A storm that has already hit the Caribbean and Florida Keys regained hurricane strength late on Tuesday, complicating the search for survivors among the rubble of a collapsed apartment block.
US forecasters predicted that Hurricane Elsa would make landfall around the Tampa Bay area early on Wednesday morning, with wind speeds as high as 120 km/h (roughly 75 mph).
Florida Governor Ron DeSantis warned locals of the "hazardous conditions" that would result from Elsa's passage through the southern state.
Florida Lieutenant Governor Jeanette Nunez told residents to expect power blackouts and asked people to stockpile adequate supplies of food and water.
"If you are asked to evacuate, please leave," she said, reminding people that there were emergency shelters ready to accommodate them.
The Miami-based U.S. National Hurricane Center said that Elsa would also hit coastal Georgia and South Carolina.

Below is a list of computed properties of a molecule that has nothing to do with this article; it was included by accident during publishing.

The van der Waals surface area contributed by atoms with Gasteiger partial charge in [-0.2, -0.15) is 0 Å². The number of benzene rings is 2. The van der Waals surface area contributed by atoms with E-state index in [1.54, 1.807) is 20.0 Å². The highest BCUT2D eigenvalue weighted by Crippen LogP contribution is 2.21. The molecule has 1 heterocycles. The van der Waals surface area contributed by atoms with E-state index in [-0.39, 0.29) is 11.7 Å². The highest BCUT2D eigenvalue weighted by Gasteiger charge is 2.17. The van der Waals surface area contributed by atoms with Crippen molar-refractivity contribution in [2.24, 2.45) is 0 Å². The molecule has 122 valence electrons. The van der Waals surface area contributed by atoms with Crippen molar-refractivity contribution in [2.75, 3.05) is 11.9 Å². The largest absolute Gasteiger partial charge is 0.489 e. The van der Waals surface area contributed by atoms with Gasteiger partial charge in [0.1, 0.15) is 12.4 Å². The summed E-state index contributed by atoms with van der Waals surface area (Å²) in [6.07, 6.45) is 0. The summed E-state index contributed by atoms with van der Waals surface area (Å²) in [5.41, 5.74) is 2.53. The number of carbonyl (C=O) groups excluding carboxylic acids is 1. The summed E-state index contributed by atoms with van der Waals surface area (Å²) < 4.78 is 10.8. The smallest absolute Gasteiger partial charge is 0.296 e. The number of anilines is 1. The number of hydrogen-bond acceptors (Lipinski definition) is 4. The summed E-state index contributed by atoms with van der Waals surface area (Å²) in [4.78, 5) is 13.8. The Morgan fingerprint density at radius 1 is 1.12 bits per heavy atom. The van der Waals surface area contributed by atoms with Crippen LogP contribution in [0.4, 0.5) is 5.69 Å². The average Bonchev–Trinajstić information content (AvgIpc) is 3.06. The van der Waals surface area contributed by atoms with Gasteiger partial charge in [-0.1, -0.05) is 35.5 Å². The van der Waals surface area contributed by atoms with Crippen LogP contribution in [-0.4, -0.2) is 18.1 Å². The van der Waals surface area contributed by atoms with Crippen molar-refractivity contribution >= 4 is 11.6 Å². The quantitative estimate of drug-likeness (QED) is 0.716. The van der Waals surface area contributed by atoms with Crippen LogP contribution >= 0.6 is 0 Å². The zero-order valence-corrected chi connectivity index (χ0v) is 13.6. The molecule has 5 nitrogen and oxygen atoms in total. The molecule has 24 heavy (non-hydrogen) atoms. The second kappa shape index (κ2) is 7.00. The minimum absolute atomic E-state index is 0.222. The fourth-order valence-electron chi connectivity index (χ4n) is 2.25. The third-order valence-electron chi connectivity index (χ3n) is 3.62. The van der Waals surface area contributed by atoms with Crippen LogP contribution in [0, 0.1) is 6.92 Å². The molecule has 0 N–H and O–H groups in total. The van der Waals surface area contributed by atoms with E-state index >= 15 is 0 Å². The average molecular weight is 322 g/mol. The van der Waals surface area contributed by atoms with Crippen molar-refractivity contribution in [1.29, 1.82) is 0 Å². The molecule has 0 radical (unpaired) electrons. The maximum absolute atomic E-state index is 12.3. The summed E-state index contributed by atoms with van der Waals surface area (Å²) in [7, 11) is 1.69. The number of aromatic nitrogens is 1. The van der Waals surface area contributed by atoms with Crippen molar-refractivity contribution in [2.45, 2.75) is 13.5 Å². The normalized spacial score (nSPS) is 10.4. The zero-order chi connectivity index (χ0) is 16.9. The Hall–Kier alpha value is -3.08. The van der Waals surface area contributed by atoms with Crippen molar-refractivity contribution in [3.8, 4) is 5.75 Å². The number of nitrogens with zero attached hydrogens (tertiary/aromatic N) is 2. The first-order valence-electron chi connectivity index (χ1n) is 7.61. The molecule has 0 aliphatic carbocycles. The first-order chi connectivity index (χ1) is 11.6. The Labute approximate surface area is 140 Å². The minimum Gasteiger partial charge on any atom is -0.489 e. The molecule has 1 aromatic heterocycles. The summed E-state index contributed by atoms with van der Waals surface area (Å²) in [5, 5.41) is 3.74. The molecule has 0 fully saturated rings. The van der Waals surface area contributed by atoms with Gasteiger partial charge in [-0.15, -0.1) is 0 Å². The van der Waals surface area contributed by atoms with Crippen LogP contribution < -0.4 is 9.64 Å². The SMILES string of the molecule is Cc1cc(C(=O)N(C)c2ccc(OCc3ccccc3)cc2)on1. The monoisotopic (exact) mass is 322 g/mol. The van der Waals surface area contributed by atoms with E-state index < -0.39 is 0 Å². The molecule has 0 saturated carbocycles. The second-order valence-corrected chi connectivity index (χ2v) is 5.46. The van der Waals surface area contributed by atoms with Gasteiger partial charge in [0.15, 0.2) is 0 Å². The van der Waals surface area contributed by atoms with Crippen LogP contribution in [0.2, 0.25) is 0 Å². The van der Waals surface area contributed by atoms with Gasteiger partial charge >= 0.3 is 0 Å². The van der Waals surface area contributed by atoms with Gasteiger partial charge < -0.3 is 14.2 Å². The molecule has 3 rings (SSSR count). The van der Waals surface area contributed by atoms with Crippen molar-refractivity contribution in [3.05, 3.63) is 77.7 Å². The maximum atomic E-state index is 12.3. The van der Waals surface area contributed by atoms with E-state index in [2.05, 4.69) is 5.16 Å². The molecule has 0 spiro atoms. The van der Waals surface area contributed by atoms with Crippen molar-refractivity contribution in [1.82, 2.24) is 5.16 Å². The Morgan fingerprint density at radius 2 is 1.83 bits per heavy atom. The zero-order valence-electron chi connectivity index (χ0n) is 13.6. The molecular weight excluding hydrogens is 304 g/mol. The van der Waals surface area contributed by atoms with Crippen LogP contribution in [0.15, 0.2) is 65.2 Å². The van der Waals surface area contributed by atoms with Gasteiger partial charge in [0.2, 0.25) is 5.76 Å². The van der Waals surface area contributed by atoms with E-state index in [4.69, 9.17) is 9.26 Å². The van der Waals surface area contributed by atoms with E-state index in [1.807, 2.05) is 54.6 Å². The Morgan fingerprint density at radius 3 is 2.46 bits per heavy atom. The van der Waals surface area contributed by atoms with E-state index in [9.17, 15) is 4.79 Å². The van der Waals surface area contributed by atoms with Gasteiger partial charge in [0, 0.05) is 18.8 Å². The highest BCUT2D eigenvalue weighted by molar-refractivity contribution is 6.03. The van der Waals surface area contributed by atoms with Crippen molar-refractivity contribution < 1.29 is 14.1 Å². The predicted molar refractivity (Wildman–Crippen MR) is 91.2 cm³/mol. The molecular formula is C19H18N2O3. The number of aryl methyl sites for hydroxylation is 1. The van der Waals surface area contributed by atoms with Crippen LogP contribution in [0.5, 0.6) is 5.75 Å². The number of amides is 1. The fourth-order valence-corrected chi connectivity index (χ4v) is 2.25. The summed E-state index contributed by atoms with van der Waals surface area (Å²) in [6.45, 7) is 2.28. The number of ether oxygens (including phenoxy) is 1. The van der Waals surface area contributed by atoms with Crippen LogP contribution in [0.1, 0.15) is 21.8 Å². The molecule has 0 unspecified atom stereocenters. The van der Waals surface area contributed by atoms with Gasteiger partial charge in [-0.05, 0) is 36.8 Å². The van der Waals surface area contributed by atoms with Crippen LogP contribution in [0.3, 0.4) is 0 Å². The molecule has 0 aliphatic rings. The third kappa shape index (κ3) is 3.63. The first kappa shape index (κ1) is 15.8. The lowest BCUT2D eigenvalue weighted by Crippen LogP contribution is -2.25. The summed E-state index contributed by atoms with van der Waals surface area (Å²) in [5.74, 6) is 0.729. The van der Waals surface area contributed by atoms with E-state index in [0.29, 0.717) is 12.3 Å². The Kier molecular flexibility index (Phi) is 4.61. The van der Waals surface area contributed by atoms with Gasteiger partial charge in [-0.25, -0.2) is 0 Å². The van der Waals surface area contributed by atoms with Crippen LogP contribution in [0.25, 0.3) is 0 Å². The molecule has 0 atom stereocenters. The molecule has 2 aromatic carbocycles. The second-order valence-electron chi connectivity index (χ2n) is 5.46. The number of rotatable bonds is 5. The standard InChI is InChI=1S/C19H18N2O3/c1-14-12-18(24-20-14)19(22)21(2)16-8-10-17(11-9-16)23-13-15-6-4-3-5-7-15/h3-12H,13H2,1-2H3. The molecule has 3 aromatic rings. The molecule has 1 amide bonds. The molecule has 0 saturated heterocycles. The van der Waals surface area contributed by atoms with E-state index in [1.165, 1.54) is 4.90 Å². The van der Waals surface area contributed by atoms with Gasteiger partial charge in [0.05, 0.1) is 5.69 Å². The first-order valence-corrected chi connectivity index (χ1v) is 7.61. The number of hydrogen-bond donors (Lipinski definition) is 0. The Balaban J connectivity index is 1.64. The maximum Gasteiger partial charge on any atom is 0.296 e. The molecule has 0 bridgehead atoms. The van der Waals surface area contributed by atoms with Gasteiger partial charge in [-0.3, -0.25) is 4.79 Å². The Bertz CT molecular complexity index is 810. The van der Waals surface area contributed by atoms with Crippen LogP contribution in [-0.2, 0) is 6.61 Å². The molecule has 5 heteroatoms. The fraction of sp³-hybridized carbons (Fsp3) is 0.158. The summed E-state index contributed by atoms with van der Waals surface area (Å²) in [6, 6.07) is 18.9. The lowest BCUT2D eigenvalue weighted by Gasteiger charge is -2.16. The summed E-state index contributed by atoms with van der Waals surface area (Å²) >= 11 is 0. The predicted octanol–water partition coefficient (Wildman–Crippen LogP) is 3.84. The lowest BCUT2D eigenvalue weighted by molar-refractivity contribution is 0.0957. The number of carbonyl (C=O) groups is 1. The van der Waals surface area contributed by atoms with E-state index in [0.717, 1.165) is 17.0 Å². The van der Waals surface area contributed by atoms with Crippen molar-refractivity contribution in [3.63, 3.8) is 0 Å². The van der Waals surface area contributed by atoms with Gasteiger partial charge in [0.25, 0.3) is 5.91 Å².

Miami officials scramble for survivors
Officials hope Elsa will not disrupt the search for survivors in Surfside, Miami, where a condo building collapsed on June 24.
A team of some 200 search-and-rescue workers continued to look for open spaces under the rubble where people might be found alive.
"Active search and rescue continued throughout the night, and these teams continue through extremely adverse and challenging conditions," the city's mayor Danielle Levine Cava said. "Through the rain and through the wind, they have continued searching."
Local authorities said, however, that the removal of heavy debris was briefly paused due to heavy gusts on Tuesday.
On Tuesday, eight additional bodies were pulled from the rubble, putting the death toll at 36 and leaving more than 100 people still unaccounted for.
"We're actively searching as aggressively as we can,'' Miami-Dade County Fire Chief Alan Cominsky said at a news conference. "Unfortunately, we are not seeing anything positive."
The demolition of the partially collapsed apartment block had been brought forward, for fear that Elsa might topple the building in an uncontrolled way.
More than 100,000 people in Cuba were cleared from the storm's path before Elsa hit on Monday, causing mudslides.
In the days before, the storm passed over the Dominican Republic and St Lucia, killing three people.
jf/msh (AP, Reuters)